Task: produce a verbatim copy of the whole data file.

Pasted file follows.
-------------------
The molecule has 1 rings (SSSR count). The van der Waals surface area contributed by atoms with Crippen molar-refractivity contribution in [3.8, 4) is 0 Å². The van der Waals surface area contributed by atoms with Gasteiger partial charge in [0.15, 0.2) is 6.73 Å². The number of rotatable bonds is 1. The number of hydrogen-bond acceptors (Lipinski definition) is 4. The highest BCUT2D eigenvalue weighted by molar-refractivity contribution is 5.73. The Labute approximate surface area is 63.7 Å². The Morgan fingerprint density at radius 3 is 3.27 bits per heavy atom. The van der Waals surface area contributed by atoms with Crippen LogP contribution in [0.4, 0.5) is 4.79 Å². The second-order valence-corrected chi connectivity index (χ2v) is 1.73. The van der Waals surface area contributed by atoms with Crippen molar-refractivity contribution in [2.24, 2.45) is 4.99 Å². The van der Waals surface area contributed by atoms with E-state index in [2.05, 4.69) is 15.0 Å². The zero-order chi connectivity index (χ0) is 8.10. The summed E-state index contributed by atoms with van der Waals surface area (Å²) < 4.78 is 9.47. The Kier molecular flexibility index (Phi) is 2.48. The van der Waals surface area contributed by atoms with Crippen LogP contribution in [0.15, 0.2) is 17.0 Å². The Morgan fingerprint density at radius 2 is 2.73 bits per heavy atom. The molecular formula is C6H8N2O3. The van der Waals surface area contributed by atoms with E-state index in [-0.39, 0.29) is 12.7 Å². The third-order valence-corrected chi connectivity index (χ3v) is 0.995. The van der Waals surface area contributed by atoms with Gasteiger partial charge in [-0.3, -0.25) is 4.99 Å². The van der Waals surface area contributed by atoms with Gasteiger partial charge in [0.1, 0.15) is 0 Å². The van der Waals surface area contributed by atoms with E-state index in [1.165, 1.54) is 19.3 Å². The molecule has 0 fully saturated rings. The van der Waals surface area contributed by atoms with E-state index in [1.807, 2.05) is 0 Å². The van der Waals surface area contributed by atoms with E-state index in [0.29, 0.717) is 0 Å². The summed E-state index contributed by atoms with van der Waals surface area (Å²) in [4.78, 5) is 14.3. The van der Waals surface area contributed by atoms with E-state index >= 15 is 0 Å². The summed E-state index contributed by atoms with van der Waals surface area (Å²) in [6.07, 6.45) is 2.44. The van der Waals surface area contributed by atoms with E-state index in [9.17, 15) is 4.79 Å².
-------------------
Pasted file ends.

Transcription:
The molecule has 1 rings (SSSR count). The van der Waals surface area contributed by atoms with Crippen molar-refractivity contribution in [3.8, 4) is 0 Å². The van der Waals surface area contributed by atoms with Gasteiger partial charge in [0.15, 0.2) is 6.73 Å². The number of rotatable bonds is 1. The number of hydrogen-bond acceptors (Lipinski definition) is 4. The highest BCUT2D eigenvalue weighted by molar-refractivity contribution is 5.73. The Labute approximate surface area is 63.7 Å². The Morgan fingerprint density at radius 3 is 3.27 bits per heavy atom. The van der Waals surface area contributed by atoms with Crippen LogP contribution in [0.4, 0.5) is 4.79 Å². The second-order valence-corrected chi connectivity index (χ2v) is 1.73. The van der Waals surface area contributed by atoms with Crippen molar-refractivity contribution in [2.24, 2.45) is 4.99 Å². The van der Waals surface area contributed by atoms with E-state index in [2.05, 4.69) is 15.0 Å². The zero-order chi connectivity index (χ0) is 8.10. The summed E-state index contributed by atoms with van der Waals surface area (Å²) < 4.78 is 9.47. The Kier molecular flexibility index (Phi) is 2.48. The van der Waals surface area contributed by atoms with Crippen LogP contribution in [0.15, 0.2) is 17.0 Å². The Morgan fingerprint density at radius 2 is 2.73 bits per heavy atom. The molecular formula is C6H8N2O3. The van der Waals surface area contributed by atoms with E-state index in [-0.39, 0.29) is 12.7 Å². The third-order valence-corrected chi connectivity index (χ3v) is 0.995. The van der Waals surface area contributed by atoms with Gasteiger partial charge in [-0.3, -0.25) is 4.99 Å². The van der Waals surface area contributed by atoms with Gasteiger partial charge in [0.1, 0.15) is 0 Å². The van der Waals surface area contributed by atoms with E-state index in [1.165, 1.54) is 19.3 Å². The molecule has 0 fully saturated rings. The van der Waals surface area contributed by atoms with E-state index in [1.807, 2.05) is 0 Å². The van der Waals surface area contributed by atoms with E-state index in [0.29, 0.717) is 0 Å². The summed E-state index contributed by atoms with van der Waals surface area (Å²) in [4.78, 5) is 14.3. The van der Waals surface area contributed by atoms with E-state index >= 15 is 0 Å². The summed E-state index contributed by atoms with van der Waals surface area (Å²) in [6.07, 6.45) is 2.44. The van der Waals surface area contributed by atoms with E-state index in [9.17, 15) is 4.79 Å².